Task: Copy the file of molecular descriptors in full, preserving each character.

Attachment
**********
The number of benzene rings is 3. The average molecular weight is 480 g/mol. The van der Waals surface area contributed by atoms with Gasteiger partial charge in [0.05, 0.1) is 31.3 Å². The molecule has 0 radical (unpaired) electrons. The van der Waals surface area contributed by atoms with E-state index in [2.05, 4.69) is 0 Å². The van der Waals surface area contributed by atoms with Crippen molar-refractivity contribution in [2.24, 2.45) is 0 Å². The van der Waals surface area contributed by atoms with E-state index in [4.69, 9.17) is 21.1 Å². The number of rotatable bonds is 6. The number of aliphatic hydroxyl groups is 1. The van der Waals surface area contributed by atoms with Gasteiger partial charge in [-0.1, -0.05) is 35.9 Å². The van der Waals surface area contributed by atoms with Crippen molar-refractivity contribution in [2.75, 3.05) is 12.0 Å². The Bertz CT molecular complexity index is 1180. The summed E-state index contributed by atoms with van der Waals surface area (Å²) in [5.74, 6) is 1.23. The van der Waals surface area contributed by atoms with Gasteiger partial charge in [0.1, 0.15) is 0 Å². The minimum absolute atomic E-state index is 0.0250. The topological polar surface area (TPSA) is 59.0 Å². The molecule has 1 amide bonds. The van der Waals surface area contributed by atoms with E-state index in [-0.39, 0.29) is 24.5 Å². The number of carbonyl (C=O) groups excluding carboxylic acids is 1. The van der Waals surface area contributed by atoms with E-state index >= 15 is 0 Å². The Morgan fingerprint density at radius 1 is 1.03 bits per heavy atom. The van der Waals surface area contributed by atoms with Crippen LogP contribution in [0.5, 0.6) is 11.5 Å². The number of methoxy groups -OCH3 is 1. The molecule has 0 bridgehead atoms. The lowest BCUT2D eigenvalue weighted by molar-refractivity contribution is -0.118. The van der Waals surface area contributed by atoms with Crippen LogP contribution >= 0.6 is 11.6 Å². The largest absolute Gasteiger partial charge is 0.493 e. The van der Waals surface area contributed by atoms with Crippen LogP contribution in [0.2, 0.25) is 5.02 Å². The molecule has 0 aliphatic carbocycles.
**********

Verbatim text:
The number of benzene rings is 3. The average molecular weight is 480 g/mol. The van der Waals surface area contributed by atoms with Gasteiger partial charge in [0.05, 0.1) is 31.3 Å². The molecule has 0 radical (unpaired) electrons. The van der Waals surface area contributed by atoms with E-state index in [2.05, 4.69) is 0 Å². The van der Waals surface area contributed by atoms with Crippen molar-refractivity contribution in [2.24, 2.45) is 0 Å². The van der Waals surface area contributed by atoms with E-state index in [4.69, 9.17) is 21.1 Å². The number of rotatable bonds is 6. The number of aliphatic hydroxyl groups is 1. The van der Waals surface area contributed by atoms with Gasteiger partial charge in [-0.1, -0.05) is 35.9 Å². The van der Waals surface area contributed by atoms with Crippen molar-refractivity contribution in [2.75, 3.05) is 12.0 Å². The Bertz CT molecular complexity index is 1180. The summed E-state index contributed by atoms with van der Waals surface area (Å²) in [5.74, 6) is 1.23. The van der Waals surface area contributed by atoms with Gasteiger partial charge in [0.1, 0.15) is 0 Å². The minimum absolute atomic E-state index is 0.0250. The topological polar surface area (TPSA) is 59.0 Å². The molecule has 1 amide bonds. The van der Waals surface area contributed by atoms with E-state index in [-0.39, 0.29) is 24.5 Å². The number of carbonyl (C=O) groups excluding carboxylic acids is 1. The van der Waals surface area contributed by atoms with E-state index >= 15 is 0 Å². The Morgan fingerprint density at radius 1 is 1.03 bits per heavy atom. The van der Waals surface area contributed by atoms with Crippen LogP contribution in [0.5, 0.6) is 11.5 Å². The number of methoxy groups -OCH3 is 1. The molecule has 0 bridgehead atoms. The lowest BCUT2D eigenvalue weighted by molar-refractivity contribution is -0.118. The van der Waals surface area contributed by atoms with Crippen LogP contribution >= 0.6 is 11.6 Å². The largest absolute Gasteiger partial charge is 0.493 e. The van der Waals surface area contributed by atoms with Crippen LogP contribution in [0.2, 0.25) is 5.02 Å². The molecule has 0 aliphatic carbocycles.